Editorial: Optimism well placed

GRANT SHIMMIN
Last updated 05:00 17/03/2014

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When six breeding pairs of little blue penguins decided to set up home on Caroline Bay a couple of years ago, their choice seemed an unusual one.

The penguins decided to nest within metres of a road, a working port, and a beach area that's well used all year round - with dogs added in winter.

They were easily located and accessed by anyone with an interest and a bit of patience - regardless of whether the intentions were good or bad.

So, when I wrote in this column two years ago that now the community was aware of the penguins' presence, there would be a lot of eyes and ears out there making sure they were safe, I was aware my words could well come back and bite me on the bum.

There had not long before been an incident locally involving women taking to a leopard seal with sticks to shoo it back into the water, so there was an element of optimism at play.

And on the whole, I was right to be optimistic. The community continues to step up and take responsibility for the penguins' wellbeing, with few reports of problems.

From the first six breeding pairs to establish on the Bay, penguin numbers are now at about 50.

The Timaru Yacht and Power Boat Club has been planting trees and shrubs around its club rooms to provide a safe environment for the penguins, the Timaru District Council's put up a sign warning motorists about the birds.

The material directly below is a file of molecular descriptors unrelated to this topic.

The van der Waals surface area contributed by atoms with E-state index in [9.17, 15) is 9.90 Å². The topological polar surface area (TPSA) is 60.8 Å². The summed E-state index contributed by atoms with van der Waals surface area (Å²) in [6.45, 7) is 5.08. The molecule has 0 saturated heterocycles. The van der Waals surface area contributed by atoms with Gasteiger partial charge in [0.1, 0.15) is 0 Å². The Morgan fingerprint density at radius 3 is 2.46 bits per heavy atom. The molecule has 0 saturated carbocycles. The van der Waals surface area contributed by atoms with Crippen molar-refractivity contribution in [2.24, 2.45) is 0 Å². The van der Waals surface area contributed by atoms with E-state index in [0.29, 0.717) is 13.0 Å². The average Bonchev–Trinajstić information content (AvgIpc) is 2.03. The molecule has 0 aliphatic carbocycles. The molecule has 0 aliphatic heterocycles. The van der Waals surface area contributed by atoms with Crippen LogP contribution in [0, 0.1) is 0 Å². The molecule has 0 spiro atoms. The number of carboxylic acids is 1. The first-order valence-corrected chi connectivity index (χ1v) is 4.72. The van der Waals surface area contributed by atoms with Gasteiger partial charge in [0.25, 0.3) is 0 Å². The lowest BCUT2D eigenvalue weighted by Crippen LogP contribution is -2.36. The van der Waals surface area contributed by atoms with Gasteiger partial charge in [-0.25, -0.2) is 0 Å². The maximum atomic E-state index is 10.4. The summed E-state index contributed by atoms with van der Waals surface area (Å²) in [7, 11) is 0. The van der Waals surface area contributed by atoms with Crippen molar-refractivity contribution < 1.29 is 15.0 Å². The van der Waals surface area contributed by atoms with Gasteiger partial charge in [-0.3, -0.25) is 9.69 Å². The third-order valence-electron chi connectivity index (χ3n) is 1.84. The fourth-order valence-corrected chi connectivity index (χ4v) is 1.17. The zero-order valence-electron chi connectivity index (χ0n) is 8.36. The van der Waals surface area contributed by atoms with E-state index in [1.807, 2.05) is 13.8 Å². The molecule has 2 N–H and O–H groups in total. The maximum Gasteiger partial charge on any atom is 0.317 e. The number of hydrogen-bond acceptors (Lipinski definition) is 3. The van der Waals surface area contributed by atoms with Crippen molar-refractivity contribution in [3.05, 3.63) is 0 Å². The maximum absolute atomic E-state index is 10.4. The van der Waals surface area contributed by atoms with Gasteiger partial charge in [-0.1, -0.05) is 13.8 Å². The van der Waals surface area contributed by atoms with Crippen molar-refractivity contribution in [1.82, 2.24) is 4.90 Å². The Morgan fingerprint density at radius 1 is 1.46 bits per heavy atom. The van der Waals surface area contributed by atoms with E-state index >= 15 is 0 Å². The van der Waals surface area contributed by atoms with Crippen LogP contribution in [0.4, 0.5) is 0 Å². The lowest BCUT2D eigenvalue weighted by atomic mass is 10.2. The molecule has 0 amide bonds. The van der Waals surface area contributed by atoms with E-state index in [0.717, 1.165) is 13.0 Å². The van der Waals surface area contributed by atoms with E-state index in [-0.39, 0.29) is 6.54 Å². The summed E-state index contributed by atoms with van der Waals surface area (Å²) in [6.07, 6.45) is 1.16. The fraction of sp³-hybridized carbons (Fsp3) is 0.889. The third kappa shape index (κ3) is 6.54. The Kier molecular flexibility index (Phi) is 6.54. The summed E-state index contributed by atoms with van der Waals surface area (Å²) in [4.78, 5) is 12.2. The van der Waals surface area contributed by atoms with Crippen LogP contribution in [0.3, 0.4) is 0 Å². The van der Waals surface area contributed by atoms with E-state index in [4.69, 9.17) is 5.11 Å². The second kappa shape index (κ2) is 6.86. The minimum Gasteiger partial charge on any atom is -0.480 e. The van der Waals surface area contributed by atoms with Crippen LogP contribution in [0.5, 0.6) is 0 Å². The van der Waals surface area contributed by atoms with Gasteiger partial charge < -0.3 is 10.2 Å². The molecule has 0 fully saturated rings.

Bluestone School pupils have been making nesting boxes, from materials provided by the local Mitre 10 Mega, and the Department of Conservation has installed a sign on Marine Parade providing information about the birds, and how to avoid disturbing them.

Just last week, local resident Greg Adams raised concerns about the risk predators like cats, stoats and rats could pose to the fledgling colony, and has proposed sourcing funds for predator control, night time supervision, and a 50 metre clearance between the rocks and walkway.

Mr Adams said he had recently discovered a dead penguin that appeared to have been savaged, and there are plenty of sad reports from other places, where penguins have been attacked by dogs or humans. We don't want to see that happen here.

The way our community has stepped up is enormously encouraging. The more we are invested in our colony of penguins, the better its chances of flourishing and becoming something very special.

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- The Timaru Herald

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